In sharply argued, fast-moving chapters, Cory Doctorow’s Information Doesn’t Want to Be Free takes on the state of copyright and creative success in the digital age. Can small artists still thrive in the Internet era? Can giant record labels avoid alienating their audiences? This is a book about the pitfalls and the opportunities that creative industries (and individuals) are confronting today about how the old models have failed or found new footing, and about what might soon replace them. An essential read for anyone with a stake in the future of the arts, Information Doesn’t Want to Be Free offers a vivid guide to the ways creativity and the Internet interact today, and to what might be coming next.
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About the Author
Cory Doctorow is a science fiction author, activist, journalist, and blogger, as well as the coeditor of Boing Boing (boingboing.net) and the author of young adult novels like Homeland, Pirate Cinema, and Little Brother and novels for adults including Rapture of the Nerds and Makers. The former European director of the Electronic Frontier Foundation and cofounder of the U.K. Open Rights Group, he lives in London.
Most Helpful Customer Reviews
Information Doesn't Want to Be Free: Laws for the Internet Age based on 0 ratings. 1 reviews.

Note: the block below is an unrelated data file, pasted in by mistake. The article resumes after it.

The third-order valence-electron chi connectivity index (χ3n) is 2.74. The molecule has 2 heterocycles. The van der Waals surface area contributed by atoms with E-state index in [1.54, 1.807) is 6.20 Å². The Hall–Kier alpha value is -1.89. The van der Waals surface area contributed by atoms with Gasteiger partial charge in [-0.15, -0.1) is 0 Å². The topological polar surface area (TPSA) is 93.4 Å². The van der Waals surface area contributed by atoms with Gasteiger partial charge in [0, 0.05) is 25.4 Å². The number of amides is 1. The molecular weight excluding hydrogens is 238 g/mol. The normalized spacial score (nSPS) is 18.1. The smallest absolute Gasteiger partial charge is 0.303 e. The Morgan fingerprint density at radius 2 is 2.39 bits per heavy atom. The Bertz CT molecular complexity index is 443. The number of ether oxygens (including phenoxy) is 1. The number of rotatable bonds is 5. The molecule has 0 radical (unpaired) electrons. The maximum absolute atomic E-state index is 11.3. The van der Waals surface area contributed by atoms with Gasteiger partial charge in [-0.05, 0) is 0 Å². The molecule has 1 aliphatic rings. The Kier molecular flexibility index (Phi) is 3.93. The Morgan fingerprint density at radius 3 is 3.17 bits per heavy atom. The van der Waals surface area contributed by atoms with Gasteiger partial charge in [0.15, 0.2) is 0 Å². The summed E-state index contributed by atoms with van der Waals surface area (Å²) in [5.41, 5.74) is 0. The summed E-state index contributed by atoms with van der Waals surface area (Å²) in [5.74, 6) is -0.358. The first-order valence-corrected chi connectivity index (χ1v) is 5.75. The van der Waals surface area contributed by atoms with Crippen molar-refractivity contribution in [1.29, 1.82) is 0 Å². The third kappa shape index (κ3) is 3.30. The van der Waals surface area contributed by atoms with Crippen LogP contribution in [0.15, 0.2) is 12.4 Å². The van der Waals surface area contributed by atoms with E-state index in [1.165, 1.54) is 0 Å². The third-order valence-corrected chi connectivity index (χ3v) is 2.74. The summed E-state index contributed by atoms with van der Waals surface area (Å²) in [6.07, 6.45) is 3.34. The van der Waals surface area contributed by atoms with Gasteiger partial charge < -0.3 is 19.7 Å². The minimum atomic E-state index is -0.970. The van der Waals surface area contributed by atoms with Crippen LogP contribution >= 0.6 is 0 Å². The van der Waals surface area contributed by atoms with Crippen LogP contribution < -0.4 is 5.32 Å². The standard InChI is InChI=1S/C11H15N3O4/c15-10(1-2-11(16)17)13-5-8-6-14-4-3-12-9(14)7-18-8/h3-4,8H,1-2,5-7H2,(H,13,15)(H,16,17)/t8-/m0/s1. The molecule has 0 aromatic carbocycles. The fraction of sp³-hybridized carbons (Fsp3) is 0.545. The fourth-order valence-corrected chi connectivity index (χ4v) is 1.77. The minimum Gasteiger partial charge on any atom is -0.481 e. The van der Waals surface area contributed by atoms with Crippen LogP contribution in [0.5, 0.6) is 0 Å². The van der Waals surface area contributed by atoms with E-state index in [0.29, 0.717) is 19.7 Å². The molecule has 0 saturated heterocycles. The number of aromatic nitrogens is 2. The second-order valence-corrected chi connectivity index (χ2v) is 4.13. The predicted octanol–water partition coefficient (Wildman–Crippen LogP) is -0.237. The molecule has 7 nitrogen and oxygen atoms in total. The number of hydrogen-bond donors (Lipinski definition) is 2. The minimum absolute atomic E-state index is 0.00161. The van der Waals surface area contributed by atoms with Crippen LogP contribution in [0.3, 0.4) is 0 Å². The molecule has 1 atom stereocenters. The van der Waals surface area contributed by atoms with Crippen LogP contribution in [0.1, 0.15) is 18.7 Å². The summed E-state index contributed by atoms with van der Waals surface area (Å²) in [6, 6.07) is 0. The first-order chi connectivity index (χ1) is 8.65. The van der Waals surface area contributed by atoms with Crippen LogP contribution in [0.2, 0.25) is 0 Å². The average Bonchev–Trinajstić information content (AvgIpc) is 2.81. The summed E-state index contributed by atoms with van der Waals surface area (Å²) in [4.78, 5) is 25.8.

We live in a world that changes faster than we can adapt to it. Trying to keep up with the revolution in arts and technology is like trying not to drown with heavy weights tied to you. In the past, there were restricted distribution channels for most types of artistic creator (musician, writer, filmmaker, etc). Now all bets are off, and there are myriad ways to connect with an audience for any kind of artistic endeavor. Yet the question arises of compensation for the artist, in an environment of instant mass distribution and overwhelming amounts of free content. How does an artistic content provider make any kind of living for producing good art? Doctorow explores this field, with authority and empathy. He shows us news ways of thinking, and how some of the old distributors (like record companies and publishing houses) are incredibly resistant to the new ways, not understanding they run the risk of becoming left behind in the dustbin of history. For the "survival of the fittest" really means "survival of the most adaptable." It is a necessary book, a must-read, for any person attempting to understand how things work for an artisan dealing in any capacity with a business environment. While commerce and art seem dissimilar, any artist who desires something more substantial than recognition alone must be cognizant of the concepts presented here. This book is a valuable addition to our understanding of the modern world.